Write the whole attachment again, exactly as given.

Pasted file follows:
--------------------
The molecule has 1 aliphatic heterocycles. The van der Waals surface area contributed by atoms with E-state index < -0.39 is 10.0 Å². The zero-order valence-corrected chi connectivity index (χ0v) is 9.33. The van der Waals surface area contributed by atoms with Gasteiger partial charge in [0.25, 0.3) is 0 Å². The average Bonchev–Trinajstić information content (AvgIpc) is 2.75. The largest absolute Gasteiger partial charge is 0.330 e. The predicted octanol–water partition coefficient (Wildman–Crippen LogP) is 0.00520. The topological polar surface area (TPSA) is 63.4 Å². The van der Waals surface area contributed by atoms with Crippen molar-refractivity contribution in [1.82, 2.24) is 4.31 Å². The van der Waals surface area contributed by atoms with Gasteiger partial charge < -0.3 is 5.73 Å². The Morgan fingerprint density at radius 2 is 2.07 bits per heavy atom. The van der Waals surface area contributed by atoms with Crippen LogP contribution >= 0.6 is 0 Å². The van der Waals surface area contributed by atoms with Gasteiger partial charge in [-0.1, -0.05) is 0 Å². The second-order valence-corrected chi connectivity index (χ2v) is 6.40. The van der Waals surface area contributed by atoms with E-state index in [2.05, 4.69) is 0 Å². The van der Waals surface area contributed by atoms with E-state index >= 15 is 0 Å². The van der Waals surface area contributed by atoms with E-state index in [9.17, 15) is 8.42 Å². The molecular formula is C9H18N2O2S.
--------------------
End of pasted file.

The molecule has 1 aliphatic heterocycles. The van der Waals surface area contributed by atoms with E-state index < -0.39 is 10.0 Å². The zero-order valence-corrected chi connectivity index (χ0v) is 9.33. The van der Waals surface area contributed by atoms with Gasteiger partial charge in [0.25, 0.3) is 0 Å². The average Bonchev–Trinajstić information content (AvgIpc) is 2.75. The largest absolute Gasteiger partial charge is 0.330 e. The predicted octanol–water partition coefficient (Wildman–Crippen LogP) is 0.00520. The topological polar surface area (TPSA) is 63.4 Å². The van der Waals surface area contributed by atoms with Crippen molar-refractivity contribution in [1.82, 2.24) is 4.31 Å². The van der Waals surface area contributed by atoms with Gasteiger partial charge < -0.3 is 5.73 Å². The Morgan fingerprint density at radius 2 is 2.07 bits per heavy atom. The van der Waals surface area contributed by atoms with Crippen LogP contribution >= 0.6 is 0 Å². The van der Waals surface area contributed by atoms with Gasteiger partial charge in [-0.1, -0.05) is 0 Å². The second-order valence-corrected chi connectivity index (χ2v) is 6.40. The van der Waals surface area contributed by atoms with E-state index in [2.05, 4.69) is 0 Å². The van der Waals surface area contributed by atoms with E-state index >= 15 is 0 Å². The van der Waals surface area contributed by atoms with E-state index in [9.17, 15) is 8.42 Å². The molecular formula is C9H18N2O2S.